I Know You Sleep In A Bomb Shelter

every night. Your curtain opaques the precious-
metal light that shrieks up the mountainside. In January,

your legs still twitch above the sheets. Do you get that dream anymore
of Jerusalem on fire? I can’t know now, a sea & ocean away: my winter flight

home was the lost mosquito of August: an unwanted
orchestra in my ear. Here, Mediterranean means solid valley arching

the earth’s meniscus: I sit my mug in the snow & pretend
condensation is my call back, particle-talk:

somehow it will wind itself
to you through endless white—my Alaska.

Remember when rainy season fell early—like the yahrtzeit candles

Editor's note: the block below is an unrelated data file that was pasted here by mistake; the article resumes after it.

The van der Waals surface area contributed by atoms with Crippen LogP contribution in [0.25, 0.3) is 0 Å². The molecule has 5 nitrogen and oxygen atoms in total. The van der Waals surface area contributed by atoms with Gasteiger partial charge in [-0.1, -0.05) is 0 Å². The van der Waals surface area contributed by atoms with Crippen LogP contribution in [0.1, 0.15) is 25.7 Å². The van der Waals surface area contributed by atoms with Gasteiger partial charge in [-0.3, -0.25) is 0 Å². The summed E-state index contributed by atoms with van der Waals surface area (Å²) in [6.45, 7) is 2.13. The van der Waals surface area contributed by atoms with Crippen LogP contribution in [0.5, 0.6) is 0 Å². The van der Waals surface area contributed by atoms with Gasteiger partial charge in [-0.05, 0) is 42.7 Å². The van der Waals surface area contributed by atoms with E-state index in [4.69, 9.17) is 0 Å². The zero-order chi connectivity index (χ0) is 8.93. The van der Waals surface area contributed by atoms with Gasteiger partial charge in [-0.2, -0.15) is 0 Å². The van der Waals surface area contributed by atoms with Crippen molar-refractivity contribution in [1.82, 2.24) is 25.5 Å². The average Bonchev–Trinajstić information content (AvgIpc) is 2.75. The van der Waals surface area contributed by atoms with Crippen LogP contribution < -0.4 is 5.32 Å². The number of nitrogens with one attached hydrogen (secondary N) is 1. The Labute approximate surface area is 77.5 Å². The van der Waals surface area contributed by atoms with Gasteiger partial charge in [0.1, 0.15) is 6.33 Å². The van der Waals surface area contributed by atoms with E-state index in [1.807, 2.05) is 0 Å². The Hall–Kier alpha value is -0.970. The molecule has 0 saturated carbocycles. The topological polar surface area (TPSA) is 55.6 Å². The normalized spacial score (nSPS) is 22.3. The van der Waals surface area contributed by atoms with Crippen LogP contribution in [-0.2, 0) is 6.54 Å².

you bagged at the market without knowing their griefen purpose—

& made Fall all garlic, Jane Eyre, thunderheads: the sounds
we finally heard: how much the people were holding

their breaths until war broke, & they jerked
into the bends. Newspapers are a trigger

warning: the slanted word-paste, ink that won’t wash
from my fingertips: I need to start forgetting you.

The summer was figs. We can’t go back
now—the world cracked open with a touch.


Yael Massen is in her final semester of college at the State University of New York at Geneseo. Her poetry has been published in SUNY Geneseo’s literary journals, MiNT Magazine, Opus, and Gandy Dancer. She will begin to pursue an MFA in Poetry this fall at the University of Illinois at Urbana-Champaign.